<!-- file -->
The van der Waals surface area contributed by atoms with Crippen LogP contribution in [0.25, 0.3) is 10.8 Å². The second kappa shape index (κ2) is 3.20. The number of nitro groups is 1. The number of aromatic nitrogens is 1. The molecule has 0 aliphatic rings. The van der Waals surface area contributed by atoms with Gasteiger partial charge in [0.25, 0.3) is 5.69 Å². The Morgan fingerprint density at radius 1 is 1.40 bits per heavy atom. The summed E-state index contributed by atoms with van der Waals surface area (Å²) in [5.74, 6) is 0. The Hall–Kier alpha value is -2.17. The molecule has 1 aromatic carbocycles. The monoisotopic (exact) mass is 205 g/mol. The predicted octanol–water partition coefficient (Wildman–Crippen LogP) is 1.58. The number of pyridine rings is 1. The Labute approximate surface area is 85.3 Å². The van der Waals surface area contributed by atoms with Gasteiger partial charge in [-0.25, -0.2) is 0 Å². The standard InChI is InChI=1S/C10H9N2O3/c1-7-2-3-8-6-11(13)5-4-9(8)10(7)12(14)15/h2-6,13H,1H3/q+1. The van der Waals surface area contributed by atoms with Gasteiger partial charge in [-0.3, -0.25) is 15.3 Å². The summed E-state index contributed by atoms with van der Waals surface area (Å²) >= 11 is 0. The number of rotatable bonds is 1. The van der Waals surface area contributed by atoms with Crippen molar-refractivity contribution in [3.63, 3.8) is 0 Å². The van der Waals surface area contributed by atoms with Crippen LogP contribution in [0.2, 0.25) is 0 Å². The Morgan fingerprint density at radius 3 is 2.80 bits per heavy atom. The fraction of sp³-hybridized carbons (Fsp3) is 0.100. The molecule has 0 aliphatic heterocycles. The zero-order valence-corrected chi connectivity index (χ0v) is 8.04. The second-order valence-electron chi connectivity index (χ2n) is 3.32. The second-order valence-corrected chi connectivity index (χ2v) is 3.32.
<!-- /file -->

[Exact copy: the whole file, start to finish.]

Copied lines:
The van der Waals surface area contributed by atoms with Crippen LogP contribution in [0.25, 0.3) is 10.8 Å². The second kappa shape index (κ2) is 3.20. The number of nitro groups is 1. The number of aromatic nitrogens is 1. The molecule has 0 aliphatic rings. The van der Waals surface area contributed by atoms with Gasteiger partial charge in [0.25, 0.3) is 5.69 Å². The Morgan fingerprint density at radius 1 is 1.40 bits per heavy atom. The summed E-state index contributed by atoms with van der Waals surface area (Å²) in [5.74, 6) is 0. The Hall–Kier alpha value is -2.17. The molecule has 1 aromatic carbocycles. The monoisotopic (exact) mass is 205 g/mol. The predicted octanol–water partition coefficient (Wildman–Crippen LogP) is 1.58. The number of pyridine rings is 1. The Labute approximate surface area is 85.3 Å². The van der Waals surface area contributed by atoms with Gasteiger partial charge in [-0.25, -0.2) is 0 Å². The standard InChI is InChI=1S/C10H9N2O3/c1-7-2-3-8-6-11(13)5-4-9(8)10(7)12(14)15/h2-6,13H,1H3/q+1. The van der Waals surface area contributed by atoms with Gasteiger partial charge in [-0.3, -0.25) is 15.3 Å². The summed E-state index contributed by atoms with van der Waals surface area (Å²) >= 11 is 0. The number of rotatable bonds is 1. The van der Waals surface area contributed by atoms with Crippen molar-refractivity contribution in [3.63, 3.8) is 0 Å². The van der Waals surface area contributed by atoms with Crippen LogP contribution in [0.2, 0.25) is 0 Å². The Morgan fingerprint density at radius 3 is 2.80 bits per heavy atom. The fraction of sp³-hybridized carbons (Fsp3) is 0.100. The molecule has 0 aliphatic heterocycles. The zero-order valence-corrected chi connectivity index (χ0v) is 8.04. The second-order valence-electron chi connectivity index (χ2n) is 3.32. The second-order valence-corrected chi connectivity index (χ2v) is 3.32.